What do men who hang from the ceiling, birds with human heads, long swirling shadows and the Grand Canyon have in common? You guessed it! They are all mental byproducts of this week’s Williamsburg Every Second.
When I think of my visit to Parker’s Box, I’m reminded of men being dangled by their ankles, their shirts slipping down to their shoulders. When I imagine myself back at Ch’i, I imagine someone pouring industrial resin into the Grand Canyon. Front Room brings to mind sterile shadows and artificial intelligence while memories of Like the Spice are stored in my brain right next to flashbacks of watching “The Twilight Zone” and Alfred Hitchcock’s “The Birds.” Put another way, it was an interesting WES this month. The openings I attended stayed with me on some level, regardless of whether I really liked their art – a testament to the originality of this month’s exhibitions.
Let’s start with the upside-down men. Parker’s Box opened “Mortal Coil,” an exhibition about the fragility of our existence. Four artists from Northern Europe were featured, each with works that incorporated moving images. Edith Dekyndt’s “Slow Object 05” was a video projection of an endless, silent loop. Simon Faithfull’s “Orbital No.1” also looped images. John Gerrard’s “Grow / Finish Unit” was in Real time 3D, and last but not least was Agnieszka Kalinowska’s “Personal Doping.”
“Personal Doping” was my personal favorite. It showed someone, back facing forward, hanging upside down and being lowered. The interesting part was that the camera stayed still and only showed about two feet of the person’s body at a time. First you saw arms and a head, then you saw the waist, then the legs, then the feet. It was hypnotic, if nothing else, and kept a small audience staring intently at the piece for quite a long time even though it repeated itself often.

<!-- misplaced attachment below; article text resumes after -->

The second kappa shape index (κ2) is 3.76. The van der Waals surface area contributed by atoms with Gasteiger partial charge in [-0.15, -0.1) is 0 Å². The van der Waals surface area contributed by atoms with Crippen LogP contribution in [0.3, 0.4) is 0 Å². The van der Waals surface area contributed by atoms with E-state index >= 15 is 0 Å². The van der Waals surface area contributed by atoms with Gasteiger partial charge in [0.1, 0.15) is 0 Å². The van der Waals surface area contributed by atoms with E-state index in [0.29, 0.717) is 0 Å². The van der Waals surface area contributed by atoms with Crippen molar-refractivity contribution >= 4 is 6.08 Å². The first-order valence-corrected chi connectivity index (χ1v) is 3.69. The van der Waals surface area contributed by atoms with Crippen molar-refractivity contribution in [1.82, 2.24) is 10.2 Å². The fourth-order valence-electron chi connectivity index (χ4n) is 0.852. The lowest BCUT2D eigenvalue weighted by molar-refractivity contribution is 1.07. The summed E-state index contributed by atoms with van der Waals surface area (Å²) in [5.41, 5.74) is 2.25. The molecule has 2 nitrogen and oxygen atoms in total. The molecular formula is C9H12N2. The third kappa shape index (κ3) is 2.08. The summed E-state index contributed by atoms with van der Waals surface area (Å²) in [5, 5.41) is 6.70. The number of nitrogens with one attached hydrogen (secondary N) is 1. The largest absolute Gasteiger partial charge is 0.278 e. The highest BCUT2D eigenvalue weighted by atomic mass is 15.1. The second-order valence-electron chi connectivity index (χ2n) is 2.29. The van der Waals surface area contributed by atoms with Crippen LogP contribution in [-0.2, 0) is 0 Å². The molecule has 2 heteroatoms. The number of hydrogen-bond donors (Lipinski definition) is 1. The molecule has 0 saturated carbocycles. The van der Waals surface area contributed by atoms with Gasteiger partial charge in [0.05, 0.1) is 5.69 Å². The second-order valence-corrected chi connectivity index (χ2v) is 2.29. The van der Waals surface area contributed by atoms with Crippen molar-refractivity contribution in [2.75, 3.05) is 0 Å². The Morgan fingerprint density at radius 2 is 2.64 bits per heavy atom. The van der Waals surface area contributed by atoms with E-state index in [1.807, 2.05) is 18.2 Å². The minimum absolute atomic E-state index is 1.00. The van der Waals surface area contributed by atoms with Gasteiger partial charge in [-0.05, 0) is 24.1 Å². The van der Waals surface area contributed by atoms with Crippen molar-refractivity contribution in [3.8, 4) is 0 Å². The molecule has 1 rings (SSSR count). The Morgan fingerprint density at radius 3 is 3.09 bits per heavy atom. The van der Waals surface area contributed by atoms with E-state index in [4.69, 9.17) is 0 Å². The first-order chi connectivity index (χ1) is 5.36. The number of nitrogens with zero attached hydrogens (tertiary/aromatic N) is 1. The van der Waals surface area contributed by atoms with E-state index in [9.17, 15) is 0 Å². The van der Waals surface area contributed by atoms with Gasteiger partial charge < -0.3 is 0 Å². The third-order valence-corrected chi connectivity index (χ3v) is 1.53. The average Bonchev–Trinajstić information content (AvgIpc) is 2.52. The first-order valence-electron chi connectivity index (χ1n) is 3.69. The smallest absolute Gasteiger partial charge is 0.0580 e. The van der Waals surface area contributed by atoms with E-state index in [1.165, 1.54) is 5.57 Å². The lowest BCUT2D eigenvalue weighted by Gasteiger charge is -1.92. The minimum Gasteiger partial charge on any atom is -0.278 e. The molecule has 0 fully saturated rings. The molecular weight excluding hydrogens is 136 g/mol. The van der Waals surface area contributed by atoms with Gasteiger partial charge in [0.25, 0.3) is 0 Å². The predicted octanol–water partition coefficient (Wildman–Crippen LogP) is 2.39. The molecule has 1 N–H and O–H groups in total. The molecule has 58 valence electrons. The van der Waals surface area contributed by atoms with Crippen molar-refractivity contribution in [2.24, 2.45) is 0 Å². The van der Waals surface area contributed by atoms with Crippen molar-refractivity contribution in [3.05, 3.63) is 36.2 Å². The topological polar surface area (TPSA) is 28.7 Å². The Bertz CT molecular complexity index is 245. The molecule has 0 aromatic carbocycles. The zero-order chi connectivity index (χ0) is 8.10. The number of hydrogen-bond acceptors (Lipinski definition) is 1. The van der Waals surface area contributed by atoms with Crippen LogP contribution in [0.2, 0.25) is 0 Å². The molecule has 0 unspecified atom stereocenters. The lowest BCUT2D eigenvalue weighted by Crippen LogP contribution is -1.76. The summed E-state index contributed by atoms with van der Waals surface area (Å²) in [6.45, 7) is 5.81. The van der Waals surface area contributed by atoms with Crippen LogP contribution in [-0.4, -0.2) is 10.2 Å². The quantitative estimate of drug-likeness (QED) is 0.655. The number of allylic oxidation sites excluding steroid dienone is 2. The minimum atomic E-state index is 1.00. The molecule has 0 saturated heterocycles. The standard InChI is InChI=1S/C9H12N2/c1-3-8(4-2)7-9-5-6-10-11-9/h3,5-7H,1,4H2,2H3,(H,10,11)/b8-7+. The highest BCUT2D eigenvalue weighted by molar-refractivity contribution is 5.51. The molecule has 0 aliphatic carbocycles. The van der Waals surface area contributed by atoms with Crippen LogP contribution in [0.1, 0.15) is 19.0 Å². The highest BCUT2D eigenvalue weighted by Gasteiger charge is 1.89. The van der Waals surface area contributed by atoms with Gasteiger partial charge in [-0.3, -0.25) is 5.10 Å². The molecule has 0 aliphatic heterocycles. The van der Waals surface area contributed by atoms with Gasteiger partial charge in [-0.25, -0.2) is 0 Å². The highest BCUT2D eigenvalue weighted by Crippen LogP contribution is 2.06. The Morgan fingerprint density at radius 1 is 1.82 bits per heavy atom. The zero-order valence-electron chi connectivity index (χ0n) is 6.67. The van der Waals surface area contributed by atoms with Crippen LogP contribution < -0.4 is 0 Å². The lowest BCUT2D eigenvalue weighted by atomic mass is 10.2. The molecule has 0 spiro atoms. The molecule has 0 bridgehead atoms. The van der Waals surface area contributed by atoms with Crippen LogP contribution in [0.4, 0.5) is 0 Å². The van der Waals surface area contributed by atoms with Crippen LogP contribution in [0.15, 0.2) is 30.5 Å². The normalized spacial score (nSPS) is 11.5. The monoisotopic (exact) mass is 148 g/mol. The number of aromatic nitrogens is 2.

A reception was held for Christopher Harrington’s show “Shimmering Matter” at Ch’i this Williamsburg Every Second. Harrington’s pieces looked like glass paintings and are an abstract combination of shapes and colors created by mixing industrial resin with paint.
“I love their transparency,” said Harrington. “They look like gems.”
When asked what other people saw in his works, which lack definitive figures, he said, “I’m always surprised by what people say they see. People are also surprised by the depth of the pieces when they see them in person after only seeing photos,” he continued. “Photographs don’t do the depth of the works justice. Kind of like the Grand Canyon.”
What lacked depth for me were Erik Guzman’s sculptures on display at Front Room. Guzman’s opening of “Who Made Who” was a collection of drawings and three polished aluminum and Plexiglas sculptures which were rigged to cast long swirling shadows when a viewer came close to them. It was cool in an A.I. sort of way, but I’ve never been into A.I. It’s too creepy. Mush like the Spice’s opening of Dean Goelz’ “Migrations” was also a bit creepy. Goelz, who told me he’s always been interested in how the world can be just as awkward as it is beautiful, created sculptures of ducks (or were they geese?) with human heads. One of the sculptures was a self-portrait and actually had a head that he created in his likeness. Goelz did a great job of uniting beauty with awkwardness in this show. I couldn’t take my eyes off of the borderline grotesque creatures.
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